The continuous improvement facilitator is a critical role in the success of your collaboration partnership.  As I previously discussed this role will increase the likelihood of success by providing the guidance and the encouragement to follow the procedures while the continuous improvement program is in its early and most fragile stage.  Previously I discussed the role of the fire starter as a critical ingredient to starting a new initiative.  In this discussion I have moved past the fire starter role into the execution and acceptance of the new initiative, in this case the collaboration partnership and the methods to nurture and grow the initiative.  Let me say though that the fire starter will play a critical role in incorporation of the continuous improvement facilitator to support the nurturing of the new collaboration partnership and the infant continuous improvement program.

First I should list some of the personality and experience requirements of the facilitator.  The facilitator must have experience in team building across a broad cross functional organization in order to build the team across the broad group of collaboration partners.  The experience from building the team across a large cross functional organization is the closest experience to the organization and relationships that will be part of the collaboration partnerships.  This experience is necessary because building a team across the varied interests and cultures of your collaboration partners requires patience, determination and imagination to encourage and develop the team.

Second the facilitator must have demonstrated success in building a continuous improvement program across a broad cross functional organization.  This experience is necessary because again it is the closest approximation to the type of effort and requirements for building a successful continuous improvement team across the broad range of cultures and potentially conflicting  objectives and practices that will be found in your collaboration partnerships.  This type of experience demonstrates the expertise of the facilitator in helping the team understand and commit to the mutual benefits of the partnerships.  This type of experience also demonstrates the expertise of the facilitator in helping the team prioritize objectives that may deliver benefits in a sequence that benefits other partners first.  It is important that the facilitator helps the team understand that delivery of another’s objectives first may provide a greater overall benefit to the partnership.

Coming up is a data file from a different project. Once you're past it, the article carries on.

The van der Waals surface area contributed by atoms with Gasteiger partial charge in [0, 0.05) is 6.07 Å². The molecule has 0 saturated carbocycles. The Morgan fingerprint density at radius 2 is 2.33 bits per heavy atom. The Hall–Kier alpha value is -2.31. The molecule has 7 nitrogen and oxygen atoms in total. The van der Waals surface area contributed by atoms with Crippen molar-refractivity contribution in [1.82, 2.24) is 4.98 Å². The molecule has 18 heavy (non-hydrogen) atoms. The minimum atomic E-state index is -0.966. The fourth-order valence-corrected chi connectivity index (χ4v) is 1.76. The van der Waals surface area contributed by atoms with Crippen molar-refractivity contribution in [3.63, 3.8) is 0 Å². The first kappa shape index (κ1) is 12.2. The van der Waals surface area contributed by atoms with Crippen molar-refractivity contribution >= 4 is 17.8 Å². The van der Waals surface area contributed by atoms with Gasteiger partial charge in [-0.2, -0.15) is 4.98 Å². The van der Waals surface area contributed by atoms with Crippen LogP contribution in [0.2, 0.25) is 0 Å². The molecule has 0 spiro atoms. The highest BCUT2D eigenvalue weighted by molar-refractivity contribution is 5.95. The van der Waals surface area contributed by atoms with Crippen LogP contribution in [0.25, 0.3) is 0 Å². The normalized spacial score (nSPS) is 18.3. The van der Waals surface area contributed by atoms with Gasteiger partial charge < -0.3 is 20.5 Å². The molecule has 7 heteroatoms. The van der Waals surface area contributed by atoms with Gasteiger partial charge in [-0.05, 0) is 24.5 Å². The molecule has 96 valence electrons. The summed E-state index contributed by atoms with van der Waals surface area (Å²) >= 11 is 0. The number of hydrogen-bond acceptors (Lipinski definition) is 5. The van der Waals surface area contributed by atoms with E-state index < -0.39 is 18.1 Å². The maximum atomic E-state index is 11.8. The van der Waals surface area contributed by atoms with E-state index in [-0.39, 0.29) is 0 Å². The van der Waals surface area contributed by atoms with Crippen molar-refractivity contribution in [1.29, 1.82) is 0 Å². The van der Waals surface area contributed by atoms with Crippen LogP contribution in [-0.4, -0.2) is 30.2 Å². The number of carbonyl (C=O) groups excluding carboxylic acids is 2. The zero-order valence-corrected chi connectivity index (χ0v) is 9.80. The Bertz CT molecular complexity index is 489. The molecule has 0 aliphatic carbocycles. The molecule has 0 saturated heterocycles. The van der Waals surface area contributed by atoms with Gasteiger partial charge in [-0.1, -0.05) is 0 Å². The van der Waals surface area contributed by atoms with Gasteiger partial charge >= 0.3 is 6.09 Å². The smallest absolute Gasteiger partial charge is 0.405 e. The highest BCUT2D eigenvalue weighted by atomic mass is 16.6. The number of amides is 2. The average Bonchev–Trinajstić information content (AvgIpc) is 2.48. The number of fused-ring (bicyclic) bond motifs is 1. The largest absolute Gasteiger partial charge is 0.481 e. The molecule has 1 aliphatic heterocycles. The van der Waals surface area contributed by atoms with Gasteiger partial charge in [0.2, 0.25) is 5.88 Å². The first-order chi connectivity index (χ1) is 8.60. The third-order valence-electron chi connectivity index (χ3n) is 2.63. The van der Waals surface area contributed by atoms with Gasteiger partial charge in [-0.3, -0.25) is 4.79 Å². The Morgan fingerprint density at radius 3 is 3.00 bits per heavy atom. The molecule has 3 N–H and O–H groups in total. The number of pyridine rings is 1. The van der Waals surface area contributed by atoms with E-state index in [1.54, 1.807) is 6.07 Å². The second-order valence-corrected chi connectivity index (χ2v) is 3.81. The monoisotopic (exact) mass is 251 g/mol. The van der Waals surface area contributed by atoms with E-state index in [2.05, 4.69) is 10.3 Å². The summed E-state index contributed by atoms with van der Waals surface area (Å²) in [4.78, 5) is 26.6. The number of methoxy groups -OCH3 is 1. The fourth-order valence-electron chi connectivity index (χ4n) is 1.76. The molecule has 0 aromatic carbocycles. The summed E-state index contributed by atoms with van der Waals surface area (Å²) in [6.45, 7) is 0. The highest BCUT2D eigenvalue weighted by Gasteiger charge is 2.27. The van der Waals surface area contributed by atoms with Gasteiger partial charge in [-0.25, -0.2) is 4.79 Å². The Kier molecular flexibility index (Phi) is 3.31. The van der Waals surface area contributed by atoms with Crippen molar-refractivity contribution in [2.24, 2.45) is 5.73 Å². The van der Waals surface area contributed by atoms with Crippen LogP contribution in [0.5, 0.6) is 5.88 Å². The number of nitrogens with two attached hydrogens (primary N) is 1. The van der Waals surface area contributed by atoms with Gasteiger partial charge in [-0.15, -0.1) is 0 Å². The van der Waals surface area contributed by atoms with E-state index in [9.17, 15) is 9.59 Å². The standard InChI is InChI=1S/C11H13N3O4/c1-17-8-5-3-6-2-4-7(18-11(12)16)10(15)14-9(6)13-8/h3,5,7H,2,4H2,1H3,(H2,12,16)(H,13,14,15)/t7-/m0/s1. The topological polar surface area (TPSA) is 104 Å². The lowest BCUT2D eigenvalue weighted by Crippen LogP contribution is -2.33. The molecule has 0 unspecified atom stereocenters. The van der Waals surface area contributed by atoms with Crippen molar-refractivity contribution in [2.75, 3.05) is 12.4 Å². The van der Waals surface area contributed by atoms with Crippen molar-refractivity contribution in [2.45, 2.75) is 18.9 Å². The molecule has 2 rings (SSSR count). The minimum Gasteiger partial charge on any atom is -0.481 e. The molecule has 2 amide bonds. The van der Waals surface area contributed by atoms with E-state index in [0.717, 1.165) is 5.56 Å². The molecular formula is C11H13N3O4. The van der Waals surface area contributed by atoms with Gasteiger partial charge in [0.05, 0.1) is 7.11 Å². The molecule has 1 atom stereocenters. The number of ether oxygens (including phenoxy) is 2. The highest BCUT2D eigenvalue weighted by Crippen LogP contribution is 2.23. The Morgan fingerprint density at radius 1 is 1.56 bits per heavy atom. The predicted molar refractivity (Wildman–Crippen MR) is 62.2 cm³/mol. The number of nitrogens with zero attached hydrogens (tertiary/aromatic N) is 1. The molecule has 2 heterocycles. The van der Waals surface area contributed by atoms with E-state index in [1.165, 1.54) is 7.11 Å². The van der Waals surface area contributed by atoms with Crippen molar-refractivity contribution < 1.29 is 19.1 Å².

Third the facilitator must have experience in working across all levels of an organization’s hierarchy.  This experience is important to demonstrate the expertise in communication and and influencing the direction and priorities of all levels from the senior leadership to the front line employee.  While the majority of time will be devoted to working with the continuous improvement team and a majority of that team should be made up of front line employees, the facilitator must also have the demonstrated expertise in communicating and even influencing the senior leadership across the collaboration partnerships. 

This type of facilitator expertise while new for your collaboration partnership improvement team is related to the experiences I mention above.  The initialization and development of this continuous improvement team will be difficult to successfully deliver and the additional cost of the facilitator will pay dividends in the success.  Don’t try to save a few dollars in this area that will wind up costing a great more due to missteps and miscalculations in prioritization and team development.

And now for the audience participation portion of the show…

Have your started or are you in the midst of an institutional change initiative?  What are the key traits you have identified as required to support the initiative?  Have you contemplated the name or phrase for the person leading your initiative?